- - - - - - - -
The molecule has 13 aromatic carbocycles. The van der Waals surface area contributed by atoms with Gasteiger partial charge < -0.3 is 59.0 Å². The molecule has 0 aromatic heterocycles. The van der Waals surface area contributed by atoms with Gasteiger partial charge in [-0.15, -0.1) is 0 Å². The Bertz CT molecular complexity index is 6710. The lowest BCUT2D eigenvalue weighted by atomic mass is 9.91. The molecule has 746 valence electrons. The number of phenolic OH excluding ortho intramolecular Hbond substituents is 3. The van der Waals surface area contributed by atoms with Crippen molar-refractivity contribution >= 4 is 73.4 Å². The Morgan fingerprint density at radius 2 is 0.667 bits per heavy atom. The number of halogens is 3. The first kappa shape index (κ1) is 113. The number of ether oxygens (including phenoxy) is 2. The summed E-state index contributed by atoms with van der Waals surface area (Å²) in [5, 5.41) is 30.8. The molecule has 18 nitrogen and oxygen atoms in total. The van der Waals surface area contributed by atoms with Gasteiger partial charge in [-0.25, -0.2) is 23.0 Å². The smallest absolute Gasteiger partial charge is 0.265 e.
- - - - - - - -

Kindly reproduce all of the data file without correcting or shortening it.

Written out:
The molecule has 13 aromatic carbocycles. The van der Waals surface area contributed by atoms with Gasteiger partial charge < -0.3 is 59.0 Å². The molecule has 0 aromatic heterocycles. The van der Waals surface area contributed by atoms with Gasteiger partial charge in [-0.15, -0.1) is 0 Å². The Bertz CT molecular complexity index is 6710. The lowest BCUT2D eigenvalue weighted by atomic mass is 9.91. The molecule has 746 valence electrons. The number of phenolic OH excluding ortho intramolecular Hbond substituents is 3. The van der Waals surface area contributed by atoms with Crippen molar-refractivity contribution >= 4 is 73.4 Å². The Morgan fingerprint density at radius 2 is 0.667 bits per heavy atom. The number of halogens is 3. The first kappa shape index (κ1) is 113. The number of ether oxygens (including phenoxy) is 2. The summed E-state index contributed by atoms with van der Waals surface area (Å²) in [5, 5.41) is 30.8. The molecule has 18 nitrogen and oxygen atoms in total. The van der Waals surface area contributed by atoms with Gasteiger partial charge in [-0.25, -0.2) is 23.0 Å². The smallest absolute Gasteiger partial charge is 0.265 e.